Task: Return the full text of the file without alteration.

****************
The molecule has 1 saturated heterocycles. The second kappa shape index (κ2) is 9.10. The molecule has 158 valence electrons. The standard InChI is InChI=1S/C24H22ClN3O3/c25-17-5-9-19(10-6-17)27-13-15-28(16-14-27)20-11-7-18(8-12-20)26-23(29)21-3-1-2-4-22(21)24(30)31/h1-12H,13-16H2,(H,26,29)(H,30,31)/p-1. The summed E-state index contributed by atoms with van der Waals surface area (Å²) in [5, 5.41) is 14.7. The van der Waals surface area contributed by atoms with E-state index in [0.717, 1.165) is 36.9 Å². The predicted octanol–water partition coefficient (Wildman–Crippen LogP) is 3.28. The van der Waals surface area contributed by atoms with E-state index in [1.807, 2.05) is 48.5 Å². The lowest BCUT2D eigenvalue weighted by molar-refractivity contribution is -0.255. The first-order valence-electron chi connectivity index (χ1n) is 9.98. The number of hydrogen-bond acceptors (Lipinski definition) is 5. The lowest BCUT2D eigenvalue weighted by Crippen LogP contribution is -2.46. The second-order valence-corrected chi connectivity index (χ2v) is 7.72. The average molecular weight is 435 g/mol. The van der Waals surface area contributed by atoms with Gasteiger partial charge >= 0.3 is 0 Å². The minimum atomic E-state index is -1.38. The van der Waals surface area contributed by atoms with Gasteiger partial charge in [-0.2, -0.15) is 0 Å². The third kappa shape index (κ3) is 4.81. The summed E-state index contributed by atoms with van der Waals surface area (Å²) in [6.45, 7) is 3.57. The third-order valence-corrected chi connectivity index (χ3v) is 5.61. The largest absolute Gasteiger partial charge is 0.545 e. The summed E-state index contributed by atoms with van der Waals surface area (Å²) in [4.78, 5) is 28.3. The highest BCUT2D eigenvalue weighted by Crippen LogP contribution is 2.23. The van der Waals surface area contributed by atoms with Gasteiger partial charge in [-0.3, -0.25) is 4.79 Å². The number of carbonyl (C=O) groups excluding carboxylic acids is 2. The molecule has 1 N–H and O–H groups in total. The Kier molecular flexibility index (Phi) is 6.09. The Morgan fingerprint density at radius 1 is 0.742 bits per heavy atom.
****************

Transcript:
The molecule has 1 saturated heterocycles. The second kappa shape index (κ2) is 9.10. The molecule has 158 valence electrons. The standard InChI is InChI=1S/C24H22ClN3O3/c25-17-5-9-19(10-6-17)27-13-15-28(16-14-27)20-11-7-18(8-12-20)26-23(29)21-3-1-2-4-22(21)24(30)31/h1-12H,13-16H2,(H,26,29)(H,30,31)/p-1. The summed E-state index contributed by atoms with van der Waals surface area (Å²) in [5, 5.41) is 14.7. The van der Waals surface area contributed by atoms with E-state index in [0.717, 1.165) is 36.9 Å². The predicted octanol–water partition coefficient (Wildman–Crippen LogP) is 3.28. The van der Waals surface area contributed by atoms with E-state index in [1.807, 2.05) is 48.5 Å². The lowest BCUT2D eigenvalue weighted by molar-refractivity contribution is -0.255. The first-order valence-electron chi connectivity index (χ1n) is 9.98. The number of hydrogen-bond acceptors (Lipinski definition) is 5. The lowest BCUT2D eigenvalue weighted by Crippen LogP contribution is -2.46. The second-order valence-corrected chi connectivity index (χ2v) is 7.72. The average molecular weight is 435 g/mol. The van der Waals surface area contributed by atoms with Gasteiger partial charge >= 0.3 is 0 Å². The minimum atomic E-state index is -1.38. The van der Waals surface area contributed by atoms with Gasteiger partial charge in [-0.2, -0.15) is 0 Å². The third kappa shape index (κ3) is 4.81. The summed E-state index contributed by atoms with van der Waals surface area (Å²) in [6.45, 7) is 3.57. The third-order valence-corrected chi connectivity index (χ3v) is 5.61. The largest absolute Gasteiger partial charge is 0.545 e. The summed E-state index contributed by atoms with van der Waals surface area (Å²) in [4.78, 5) is 28.3. The highest BCUT2D eigenvalue weighted by Crippen LogP contribution is 2.23. The van der Waals surface area contributed by atoms with Gasteiger partial charge in [-0.3, -0.25) is 4.79 Å². The number of carbonyl (C=O) groups excluding carboxylic acids is 2. The molecule has 1 N–H and O–H groups in total. The Kier molecular flexibility index (Phi) is 6.09. The Morgan fingerprint density at radius 1 is 0.742 bits per heavy atom.